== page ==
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Saturday, 28 February 2015

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'Lax and complacent' Sellafield Ltd loses appeal against £700,000 fine

The owner of the Sellafield nuclear plant has failed in an appeal against a £700,000 fine for sending low-level radioactive waste to landfill.

Sellafield site photo

Condemning Sellafield Limited, the nation's top judge said there had been a 'lax and complacent custom' within the company when it came to separating safe from nuclear-tainted waste.

The Lord Chief Justice, Lord Thomas, said the company's senior management had to bear a share of the responsibility for that and the fine was in no way excessive.

Sellafield Limited was handed the fine, plus costs of £72,000, by Judge Peter Hughes QC at Carlisle Crown Court last June following a prosecution by the Environment Agency and the Health and Safety Executive.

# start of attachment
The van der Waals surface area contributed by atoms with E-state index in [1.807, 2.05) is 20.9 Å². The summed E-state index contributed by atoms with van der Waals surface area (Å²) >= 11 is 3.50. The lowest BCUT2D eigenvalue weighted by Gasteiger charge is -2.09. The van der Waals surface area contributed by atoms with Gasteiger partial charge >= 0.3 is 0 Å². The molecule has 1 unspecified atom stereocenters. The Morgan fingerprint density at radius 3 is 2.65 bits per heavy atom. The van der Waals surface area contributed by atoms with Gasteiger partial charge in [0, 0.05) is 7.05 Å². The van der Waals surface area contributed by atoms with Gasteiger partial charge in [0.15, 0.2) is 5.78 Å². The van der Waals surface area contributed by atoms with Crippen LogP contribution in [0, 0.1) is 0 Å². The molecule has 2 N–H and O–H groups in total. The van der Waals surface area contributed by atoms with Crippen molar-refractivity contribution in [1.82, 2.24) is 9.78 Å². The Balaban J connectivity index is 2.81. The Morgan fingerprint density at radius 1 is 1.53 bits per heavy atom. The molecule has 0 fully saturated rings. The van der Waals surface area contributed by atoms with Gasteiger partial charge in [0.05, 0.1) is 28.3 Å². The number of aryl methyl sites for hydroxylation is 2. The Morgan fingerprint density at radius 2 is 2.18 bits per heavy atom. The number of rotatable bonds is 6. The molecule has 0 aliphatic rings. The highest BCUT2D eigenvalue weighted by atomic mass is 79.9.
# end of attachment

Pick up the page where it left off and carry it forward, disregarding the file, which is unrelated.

The company admitted seven offences, relating to four bags of plastic and metal waste from its plant which were sent to Lillyhall landfill site, in Workington, when they should have been sent to the Low Level Waste Repository, at Drigg.

The company had urged Lord Thomas to cut the fine, claiming it was 'manifestly excessive'. The lapses had, it claimed, caused no harm to anyone and those who handled the bags had been exposed to no higher radiation than a passenger would experience on a flight to Paris.

But the judge, sitting at the Court of Appeal in London, said: "The failure was easily avoidable and could and should have been detected very quickly; there was the clearest negligence.

"Judge Hughes found that there had been a custom in the company, Sellafield Limited, which was too lax and complacent; that senior management must bear a share of the responsibility. "We can see no basis for criticising that finding".

And Lord Thomas, sitting with Mr Justice Mitting and Mrs Justice Thirlwall, warned Sellafield that, if the fine did not have the desired effect, it could expect tougher penalties for any future breaches.


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